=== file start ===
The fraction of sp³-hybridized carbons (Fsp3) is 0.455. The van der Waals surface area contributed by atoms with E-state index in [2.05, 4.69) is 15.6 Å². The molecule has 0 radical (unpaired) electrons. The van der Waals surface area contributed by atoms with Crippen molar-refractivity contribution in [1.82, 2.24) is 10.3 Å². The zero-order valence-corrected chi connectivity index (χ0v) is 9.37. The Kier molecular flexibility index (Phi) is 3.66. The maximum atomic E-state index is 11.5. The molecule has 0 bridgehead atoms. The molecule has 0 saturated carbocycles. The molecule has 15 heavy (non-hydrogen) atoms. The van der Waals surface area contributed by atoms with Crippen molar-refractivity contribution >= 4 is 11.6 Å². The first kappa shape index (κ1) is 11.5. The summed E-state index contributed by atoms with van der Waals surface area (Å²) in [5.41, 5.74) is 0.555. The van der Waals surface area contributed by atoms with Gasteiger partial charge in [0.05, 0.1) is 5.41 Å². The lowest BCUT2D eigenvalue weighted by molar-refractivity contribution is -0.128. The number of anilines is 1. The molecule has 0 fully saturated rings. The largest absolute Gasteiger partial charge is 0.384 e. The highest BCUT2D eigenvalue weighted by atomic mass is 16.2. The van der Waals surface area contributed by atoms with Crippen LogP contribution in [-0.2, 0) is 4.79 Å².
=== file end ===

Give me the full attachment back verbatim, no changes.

The fraction of sp³-hybridized carbons (Fsp3) is 0.455. The van der Waals surface area contributed by atoms with E-state index in [2.05, 4.69) is 15.6 Å². The molecule has 0 radical (unpaired) electrons. The van der Waals surface area contributed by atoms with Crippen molar-refractivity contribution in [1.82, 2.24) is 10.3 Å². The zero-order valence-corrected chi connectivity index (χ0v) is 9.37. The Kier molecular flexibility index (Phi) is 3.66. The maximum atomic E-state index is 11.5. The molecule has 0 bridgehead atoms. The molecule has 0 saturated carbocycles. The molecule has 15 heavy (non-hydrogen) atoms. The van der Waals surface area contributed by atoms with Crippen molar-refractivity contribution >= 4 is 11.6 Å². The first kappa shape index (κ1) is 11.5. The summed E-state index contributed by atoms with van der Waals surface area (Å²) in [5.41, 5.74) is 0.555. The van der Waals surface area contributed by atoms with Gasteiger partial charge in [0.05, 0.1) is 5.41 Å². The lowest BCUT2D eigenvalue weighted by molar-refractivity contribution is -0.128. The number of anilines is 1. The molecule has 0 fully saturated rings. The largest absolute Gasteiger partial charge is 0.384 e. The highest BCUT2D eigenvalue weighted by atomic mass is 16.2. The van der Waals surface area contributed by atoms with Crippen LogP contribution in [-0.2, 0) is 4.79 Å².